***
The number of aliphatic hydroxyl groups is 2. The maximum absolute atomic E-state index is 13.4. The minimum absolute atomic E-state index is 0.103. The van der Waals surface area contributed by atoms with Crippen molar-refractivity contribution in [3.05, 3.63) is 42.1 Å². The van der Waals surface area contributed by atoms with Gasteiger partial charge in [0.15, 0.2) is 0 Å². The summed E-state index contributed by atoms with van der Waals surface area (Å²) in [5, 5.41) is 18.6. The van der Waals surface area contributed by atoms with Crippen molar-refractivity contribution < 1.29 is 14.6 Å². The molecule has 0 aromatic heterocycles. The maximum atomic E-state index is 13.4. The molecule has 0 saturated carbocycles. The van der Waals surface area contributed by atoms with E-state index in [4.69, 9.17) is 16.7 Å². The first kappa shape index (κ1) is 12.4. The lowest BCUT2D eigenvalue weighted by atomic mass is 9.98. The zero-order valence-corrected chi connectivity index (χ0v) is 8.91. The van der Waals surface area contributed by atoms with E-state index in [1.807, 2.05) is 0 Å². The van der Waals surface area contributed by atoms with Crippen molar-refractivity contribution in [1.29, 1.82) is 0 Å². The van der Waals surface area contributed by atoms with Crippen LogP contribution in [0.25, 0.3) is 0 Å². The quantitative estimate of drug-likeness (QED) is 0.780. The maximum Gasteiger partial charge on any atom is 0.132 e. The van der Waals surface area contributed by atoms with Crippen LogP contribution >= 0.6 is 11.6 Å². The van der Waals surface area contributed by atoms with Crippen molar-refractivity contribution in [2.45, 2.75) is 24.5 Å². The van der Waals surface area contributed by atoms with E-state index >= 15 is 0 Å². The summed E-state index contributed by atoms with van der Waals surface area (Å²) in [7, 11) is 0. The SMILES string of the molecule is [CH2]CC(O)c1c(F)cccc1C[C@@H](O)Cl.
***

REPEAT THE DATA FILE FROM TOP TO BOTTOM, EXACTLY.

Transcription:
The number of aliphatic hydroxyl groups is 2. The maximum absolute atomic E-state index is 13.4. The minimum absolute atomic E-state index is 0.103. The van der Waals surface area contributed by atoms with Crippen molar-refractivity contribution in [3.05, 3.63) is 42.1 Å². The van der Waals surface area contributed by atoms with Gasteiger partial charge in [0.15, 0.2) is 0 Å². The summed E-state index contributed by atoms with van der Waals surface area (Å²) in [5, 5.41) is 18.6. The van der Waals surface area contributed by atoms with Crippen molar-refractivity contribution < 1.29 is 14.6 Å². The molecule has 0 aromatic heterocycles. The maximum atomic E-state index is 13.4. The molecule has 0 saturated carbocycles. The van der Waals surface area contributed by atoms with E-state index in [4.69, 9.17) is 16.7 Å². The first kappa shape index (κ1) is 12.4. The lowest BCUT2D eigenvalue weighted by atomic mass is 9.98. The zero-order valence-corrected chi connectivity index (χ0v) is 8.91. The van der Waals surface area contributed by atoms with E-state index in [1.807, 2.05) is 0 Å². The van der Waals surface area contributed by atoms with Crippen molar-refractivity contribution in [1.29, 1.82) is 0 Å². The van der Waals surface area contributed by atoms with Crippen LogP contribution in [0.25, 0.3) is 0 Å². The quantitative estimate of drug-likeness (QED) is 0.780. The maximum Gasteiger partial charge on any atom is 0.132 e. The van der Waals surface area contributed by atoms with Crippen LogP contribution >= 0.6 is 11.6 Å². The van der Waals surface area contributed by atoms with Crippen molar-refractivity contribution in [2.45, 2.75) is 24.5 Å². The van der Waals surface area contributed by atoms with E-state index >= 15 is 0 Å². The summed E-state index contributed by atoms with van der Waals surface area (Å²) in [7, 11) is 0. The SMILES string of the molecule is [CH2]CC(O)c1c(F)cccc1C[C@@H](O)Cl.